California: foreclosures and homeless on the rise

By Rafael Azul
27 September 2008

Stagnating wages, increasing unemployment and rising food and fuel prices are driving a wave of foreclosures in California, forcing hundreds of thousands into destitution. The housing crisis has left many working class families homeless or forced to go to food banks to survive day to day.

Rising unemployment in California is adding to the foreclosure crisis. The July unemployment rate of 7.3 percent, a 12-year record, combined with nearly 2 percent of all residential loans entering into foreclosure across the state (compared to a 1.6 percent nationally), is driving increasing numbers of California working families into homelessness.

According to statistics released September 12 by RealtyTrac, an online seller of foreclosed homes, foreclosure filings increased 12 percent nationally in August 2008 compared to July and were up 27 percent compared to August 2007. In California, foreclosure filings were reported on 101,724 homes in August, 40 percent higher than July and 75 percent higher than August 2007.

Of the 230 cities tracked nationwide by RealtyTrac, eight California cities were among the top 10 metropolitan areas with the highest foreclosure rates in August. In Stockton, 1 in every 50 households received a foreclosure filing during the month. Oakland, California, the state’s eighth-largest city, reported one foreclosure filing for every 60 households and is eighth on the list. Sacramento, California’s capital, is tenth on the list. One in every 130 homes in the state is in foreclosure, the highest proportion in the United States.

According to the Los Angeles Times, only about one third of homeowners on the foreclosure filings list are able to avoid giving up their home to the bank.

Adjusted for inflation, median household incomes in California fell from $56,000 in 2000 to $55,000 in 2007, and are expected to drop further in 2008. As income levels stagnate and unemployment rises, the number of homeowners who cannot pay their loans also increases.

While the initial wave of foreclosures mainly involved people who had been drawn into risky sub-prime and negative amortization loans, the new wave includes those with conventional loans. Statistics recently made public by the Mortgage Bankers Association show that foreclosures on adjustable-rate loans to prime borrowers are now growing much faster than subprime foreclosures.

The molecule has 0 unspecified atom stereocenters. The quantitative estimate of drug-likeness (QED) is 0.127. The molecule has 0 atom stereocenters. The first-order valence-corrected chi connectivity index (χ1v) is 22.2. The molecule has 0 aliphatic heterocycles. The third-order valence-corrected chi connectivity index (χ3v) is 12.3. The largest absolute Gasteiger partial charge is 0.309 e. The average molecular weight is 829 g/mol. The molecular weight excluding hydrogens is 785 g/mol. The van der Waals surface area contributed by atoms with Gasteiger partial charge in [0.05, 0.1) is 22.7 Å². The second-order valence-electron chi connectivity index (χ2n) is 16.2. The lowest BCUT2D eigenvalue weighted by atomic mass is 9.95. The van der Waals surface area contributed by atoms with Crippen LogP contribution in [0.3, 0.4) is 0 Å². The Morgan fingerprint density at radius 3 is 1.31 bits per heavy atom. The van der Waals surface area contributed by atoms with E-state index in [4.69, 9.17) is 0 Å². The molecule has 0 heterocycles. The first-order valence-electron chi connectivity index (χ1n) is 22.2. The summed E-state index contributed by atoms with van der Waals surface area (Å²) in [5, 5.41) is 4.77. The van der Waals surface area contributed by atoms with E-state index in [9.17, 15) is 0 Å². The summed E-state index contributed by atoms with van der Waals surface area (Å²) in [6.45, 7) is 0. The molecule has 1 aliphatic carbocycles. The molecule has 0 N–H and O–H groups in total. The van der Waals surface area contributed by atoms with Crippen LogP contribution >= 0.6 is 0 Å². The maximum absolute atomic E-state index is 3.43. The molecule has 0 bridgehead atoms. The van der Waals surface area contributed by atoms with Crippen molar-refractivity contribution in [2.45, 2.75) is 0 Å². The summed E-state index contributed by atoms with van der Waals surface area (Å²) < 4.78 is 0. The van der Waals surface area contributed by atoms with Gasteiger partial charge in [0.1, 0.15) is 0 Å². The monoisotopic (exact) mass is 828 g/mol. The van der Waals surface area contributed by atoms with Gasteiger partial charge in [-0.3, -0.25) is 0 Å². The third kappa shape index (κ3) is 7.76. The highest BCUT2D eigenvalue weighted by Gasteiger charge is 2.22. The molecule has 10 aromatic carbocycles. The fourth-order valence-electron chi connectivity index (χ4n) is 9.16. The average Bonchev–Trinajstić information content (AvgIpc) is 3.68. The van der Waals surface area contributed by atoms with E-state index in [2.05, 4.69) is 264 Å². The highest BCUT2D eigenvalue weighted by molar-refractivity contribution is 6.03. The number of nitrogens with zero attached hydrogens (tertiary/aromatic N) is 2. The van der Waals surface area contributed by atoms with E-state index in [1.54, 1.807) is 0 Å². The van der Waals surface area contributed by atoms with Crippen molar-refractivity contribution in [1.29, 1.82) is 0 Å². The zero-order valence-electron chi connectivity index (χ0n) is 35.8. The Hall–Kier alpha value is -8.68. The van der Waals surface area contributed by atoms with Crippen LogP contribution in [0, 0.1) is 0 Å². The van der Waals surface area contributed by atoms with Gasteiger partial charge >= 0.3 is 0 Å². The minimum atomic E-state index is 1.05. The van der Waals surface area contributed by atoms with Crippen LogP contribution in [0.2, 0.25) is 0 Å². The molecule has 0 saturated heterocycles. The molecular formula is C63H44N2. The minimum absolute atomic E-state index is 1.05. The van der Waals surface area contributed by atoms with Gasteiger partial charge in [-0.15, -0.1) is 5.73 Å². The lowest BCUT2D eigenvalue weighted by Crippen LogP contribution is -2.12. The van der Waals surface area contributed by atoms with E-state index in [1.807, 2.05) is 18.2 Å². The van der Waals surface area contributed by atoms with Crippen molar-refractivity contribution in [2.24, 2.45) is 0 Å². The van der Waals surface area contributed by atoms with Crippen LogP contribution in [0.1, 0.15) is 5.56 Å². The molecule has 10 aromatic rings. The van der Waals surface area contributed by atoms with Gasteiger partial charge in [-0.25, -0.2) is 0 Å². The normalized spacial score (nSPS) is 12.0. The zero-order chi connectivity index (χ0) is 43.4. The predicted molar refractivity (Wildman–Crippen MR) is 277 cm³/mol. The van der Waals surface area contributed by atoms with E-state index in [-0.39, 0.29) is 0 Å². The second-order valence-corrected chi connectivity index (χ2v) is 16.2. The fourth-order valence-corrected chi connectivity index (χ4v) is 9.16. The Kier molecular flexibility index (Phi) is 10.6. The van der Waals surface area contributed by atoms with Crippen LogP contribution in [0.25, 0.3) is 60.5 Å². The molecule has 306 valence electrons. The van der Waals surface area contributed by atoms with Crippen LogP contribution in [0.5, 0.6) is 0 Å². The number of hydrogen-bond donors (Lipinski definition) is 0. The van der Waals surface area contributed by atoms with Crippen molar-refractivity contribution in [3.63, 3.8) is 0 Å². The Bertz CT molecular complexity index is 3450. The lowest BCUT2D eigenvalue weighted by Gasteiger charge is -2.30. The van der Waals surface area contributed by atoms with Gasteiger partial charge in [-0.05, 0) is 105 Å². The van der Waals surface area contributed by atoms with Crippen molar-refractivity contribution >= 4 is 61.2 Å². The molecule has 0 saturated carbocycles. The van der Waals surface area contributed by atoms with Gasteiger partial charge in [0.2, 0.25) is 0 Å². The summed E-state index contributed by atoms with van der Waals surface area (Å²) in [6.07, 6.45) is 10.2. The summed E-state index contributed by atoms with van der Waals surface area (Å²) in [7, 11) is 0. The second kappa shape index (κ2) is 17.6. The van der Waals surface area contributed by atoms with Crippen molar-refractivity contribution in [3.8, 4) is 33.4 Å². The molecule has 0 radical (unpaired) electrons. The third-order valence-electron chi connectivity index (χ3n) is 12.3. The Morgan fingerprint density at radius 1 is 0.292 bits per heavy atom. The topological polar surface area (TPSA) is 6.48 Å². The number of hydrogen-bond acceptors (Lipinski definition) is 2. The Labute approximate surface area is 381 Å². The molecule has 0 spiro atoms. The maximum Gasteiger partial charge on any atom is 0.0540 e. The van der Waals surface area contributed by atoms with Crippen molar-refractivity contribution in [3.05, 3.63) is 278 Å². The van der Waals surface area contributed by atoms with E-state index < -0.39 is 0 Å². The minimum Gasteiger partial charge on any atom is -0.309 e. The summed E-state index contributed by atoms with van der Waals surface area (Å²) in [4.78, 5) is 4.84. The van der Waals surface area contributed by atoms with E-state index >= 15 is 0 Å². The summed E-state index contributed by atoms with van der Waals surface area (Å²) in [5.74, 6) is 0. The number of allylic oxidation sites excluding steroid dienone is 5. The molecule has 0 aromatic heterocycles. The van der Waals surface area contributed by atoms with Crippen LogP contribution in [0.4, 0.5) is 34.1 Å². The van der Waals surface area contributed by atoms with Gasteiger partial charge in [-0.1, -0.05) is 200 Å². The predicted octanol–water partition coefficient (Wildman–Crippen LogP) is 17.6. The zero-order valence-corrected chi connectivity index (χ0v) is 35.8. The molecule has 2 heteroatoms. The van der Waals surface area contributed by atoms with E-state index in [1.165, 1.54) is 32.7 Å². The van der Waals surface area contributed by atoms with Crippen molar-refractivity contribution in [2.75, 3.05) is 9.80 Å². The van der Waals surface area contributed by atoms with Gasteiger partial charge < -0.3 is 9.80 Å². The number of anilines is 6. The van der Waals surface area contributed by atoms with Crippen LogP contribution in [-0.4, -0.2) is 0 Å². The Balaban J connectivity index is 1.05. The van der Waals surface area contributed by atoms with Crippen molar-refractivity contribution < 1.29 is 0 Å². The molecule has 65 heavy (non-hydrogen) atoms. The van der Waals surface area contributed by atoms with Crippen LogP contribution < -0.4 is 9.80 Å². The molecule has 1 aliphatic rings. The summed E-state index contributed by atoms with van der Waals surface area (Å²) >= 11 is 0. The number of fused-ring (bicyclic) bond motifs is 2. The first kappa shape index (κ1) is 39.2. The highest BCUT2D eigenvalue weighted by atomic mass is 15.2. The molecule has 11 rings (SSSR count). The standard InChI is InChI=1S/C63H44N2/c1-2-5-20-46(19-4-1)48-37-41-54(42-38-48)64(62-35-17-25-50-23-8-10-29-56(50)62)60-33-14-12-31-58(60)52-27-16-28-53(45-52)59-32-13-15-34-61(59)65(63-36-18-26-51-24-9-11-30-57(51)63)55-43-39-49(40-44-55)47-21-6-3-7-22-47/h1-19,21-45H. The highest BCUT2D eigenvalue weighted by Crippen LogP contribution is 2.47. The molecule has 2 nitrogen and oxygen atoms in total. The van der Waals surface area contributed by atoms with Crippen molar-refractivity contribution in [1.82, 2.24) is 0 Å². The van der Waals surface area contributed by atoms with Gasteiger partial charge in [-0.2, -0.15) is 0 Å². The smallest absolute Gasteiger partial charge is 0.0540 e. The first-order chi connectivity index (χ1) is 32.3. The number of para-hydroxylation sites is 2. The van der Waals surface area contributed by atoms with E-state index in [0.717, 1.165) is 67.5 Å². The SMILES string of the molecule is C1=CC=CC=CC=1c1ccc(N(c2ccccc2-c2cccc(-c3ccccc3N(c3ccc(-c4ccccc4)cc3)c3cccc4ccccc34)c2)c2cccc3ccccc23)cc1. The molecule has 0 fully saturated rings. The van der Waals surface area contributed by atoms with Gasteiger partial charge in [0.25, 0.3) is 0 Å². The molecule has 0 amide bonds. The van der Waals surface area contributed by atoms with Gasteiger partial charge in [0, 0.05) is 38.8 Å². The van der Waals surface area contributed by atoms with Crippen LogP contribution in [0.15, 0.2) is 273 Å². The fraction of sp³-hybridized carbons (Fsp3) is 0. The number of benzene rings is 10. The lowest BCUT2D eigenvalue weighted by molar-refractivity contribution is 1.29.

On September 10, the system that administers California’s unemployment compensation announced that it faces a $1.6 billion deficit by the end of 2009 and would need to borrow from Washington. This would be only the second time since the 1930s that the state has been forced to borrow from the federal government. Due to restricted access to unemployment compensation, only about half of the state’s 1.35 million unemployed actually qualify for six months of unemployment benefits (50 percent of their wages while working, with a cap of $450 per week—a paltry sum, given the high cost of living in the state).

California’s homeless population is very different from that of the 1970s and 1980s, when it largely comprised some of the more marginalized sections of the population, including the drug addicted and the mentally ill. Among the newly homeless are former construction workers, real estate loan officers, teachers and others. As in the 1930s, entire layers of the working class are being deprived of the basic right to decent shelter, driven into shelters, food banks and even their own cars.

Fitting in with California’s car-driven society, an alternate form of homelessness, people living in their campers or cars, is increasingly common. In the coastal city of Santa Barbara, where rents are high even by California standards, municipal authorities have made 12 gated parking lots available to those living in their cars, the first such program in the United States.

The California law that prohibits people from sleeping in their cars in public streets and highways is being ignored in other California cities, particularly for those homeless who park their vehicles in municipal park roads or other out-of-the-way areas.

The WSWS interviewed Dwight Smith, director of Isaiah House, an emergency shelter in Santa Ana that is attempting to provide services for the rising numbers of homeless in California. (See accompanying video).

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